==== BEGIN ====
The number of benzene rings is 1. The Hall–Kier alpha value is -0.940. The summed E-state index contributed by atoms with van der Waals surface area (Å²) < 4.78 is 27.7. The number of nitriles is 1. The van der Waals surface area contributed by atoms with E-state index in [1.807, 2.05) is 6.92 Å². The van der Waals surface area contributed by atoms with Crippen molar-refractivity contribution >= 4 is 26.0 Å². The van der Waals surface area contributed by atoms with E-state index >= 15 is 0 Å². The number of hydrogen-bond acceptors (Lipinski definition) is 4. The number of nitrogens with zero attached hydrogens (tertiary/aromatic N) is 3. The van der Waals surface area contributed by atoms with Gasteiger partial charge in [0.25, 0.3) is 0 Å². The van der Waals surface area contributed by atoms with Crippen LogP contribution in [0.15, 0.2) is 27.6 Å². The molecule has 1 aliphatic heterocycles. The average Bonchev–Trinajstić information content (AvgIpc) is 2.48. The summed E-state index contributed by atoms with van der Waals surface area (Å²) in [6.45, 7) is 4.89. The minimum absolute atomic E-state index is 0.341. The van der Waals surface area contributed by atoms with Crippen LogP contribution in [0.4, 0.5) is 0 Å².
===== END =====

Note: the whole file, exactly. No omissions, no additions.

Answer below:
The number of benzene rings is 1. The Hall–Kier alpha value is -0.940. The summed E-state index contributed by atoms with van der Waals surface area (Å²) < 4.78 is 27.7. The number of nitriles is 1. The van der Waals surface area contributed by atoms with E-state index in [1.807, 2.05) is 6.92 Å². The van der Waals surface area contributed by atoms with Crippen molar-refractivity contribution >= 4 is 26.0 Å². The van der Waals surface area contributed by atoms with E-state index >= 15 is 0 Å². The number of hydrogen-bond acceptors (Lipinski definition) is 4. The number of nitrogens with zero attached hydrogens (tertiary/aromatic N) is 3. The van der Waals surface area contributed by atoms with Gasteiger partial charge in [0.25, 0.3) is 0 Å². The van der Waals surface area contributed by atoms with Crippen LogP contribution in [0.15, 0.2) is 27.6 Å². The molecule has 1 aliphatic heterocycles. The average Bonchev–Trinajstić information content (AvgIpc) is 2.48. The summed E-state index contributed by atoms with van der Waals surface area (Å²) in [6.45, 7) is 4.89. The minimum absolute atomic E-state index is 0.341. The van der Waals surface area contributed by atoms with Crippen LogP contribution in [0.4, 0.5) is 0 Å².